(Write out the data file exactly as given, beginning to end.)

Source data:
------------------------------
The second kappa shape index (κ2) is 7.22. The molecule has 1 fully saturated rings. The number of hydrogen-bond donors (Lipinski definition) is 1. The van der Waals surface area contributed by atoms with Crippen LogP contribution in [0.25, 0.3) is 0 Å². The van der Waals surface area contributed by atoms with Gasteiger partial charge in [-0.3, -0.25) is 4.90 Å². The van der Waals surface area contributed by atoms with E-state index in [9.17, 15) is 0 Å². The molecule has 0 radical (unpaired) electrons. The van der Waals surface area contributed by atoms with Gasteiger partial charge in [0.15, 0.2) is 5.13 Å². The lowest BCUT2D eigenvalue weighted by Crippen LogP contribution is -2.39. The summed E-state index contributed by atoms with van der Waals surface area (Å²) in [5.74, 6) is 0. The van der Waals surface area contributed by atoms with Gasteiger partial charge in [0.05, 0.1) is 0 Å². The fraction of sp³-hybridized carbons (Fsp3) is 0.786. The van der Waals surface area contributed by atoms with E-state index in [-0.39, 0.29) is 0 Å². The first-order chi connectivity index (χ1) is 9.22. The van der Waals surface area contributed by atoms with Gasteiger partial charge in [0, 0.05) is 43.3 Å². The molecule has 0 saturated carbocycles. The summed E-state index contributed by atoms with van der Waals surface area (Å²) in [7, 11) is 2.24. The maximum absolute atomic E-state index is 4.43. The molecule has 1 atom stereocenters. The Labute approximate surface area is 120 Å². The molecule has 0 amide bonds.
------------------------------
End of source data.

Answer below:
The second kappa shape index (κ2) is 7.22. The molecule has 1 fully saturated rings. The number of hydrogen-bond donors (Lipinski definition) is 1. The van der Waals surface area contributed by atoms with Crippen LogP contribution in [0.25, 0.3) is 0 Å². The van der Waals surface area contributed by atoms with Gasteiger partial charge in [-0.3, -0.25) is 4.90 Å². The van der Waals surface area contributed by atoms with E-state index in [9.17, 15) is 0 Å². The molecule has 0 radical (unpaired) electrons. The van der Waals surface area contributed by atoms with Gasteiger partial charge in [0.15, 0.2) is 5.13 Å². The lowest BCUT2D eigenvalue weighted by Crippen LogP contribution is -2.39. The summed E-state index contributed by atoms with van der Waals surface area (Å²) in [5.74, 6) is 0. The van der Waals surface area contributed by atoms with Gasteiger partial charge in [0.05, 0.1) is 0 Å². The fraction of sp³-hybridized carbons (Fsp3) is 0.786. The van der Waals surface area contributed by atoms with E-state index in [-0.39, 0.29) is 0 Å². The first-order chi connectivity index (χ1) is 9.22. The van der Waals surface area contributed by atoms with Gasteiger partial charge in [0, 0.05) is 43.3 Å². The molecule has 0 saturated carbocycles. The summed E-state index contributed by atoms with van der Waals surface area (Å²) in [7, 11) is 2.24. The maximum absolute atomic E-state index is 4.43. The molecule has 1 atom stereocenters. The Labute approximate surface area is 120 Å². The molecule has 0 amide bonds.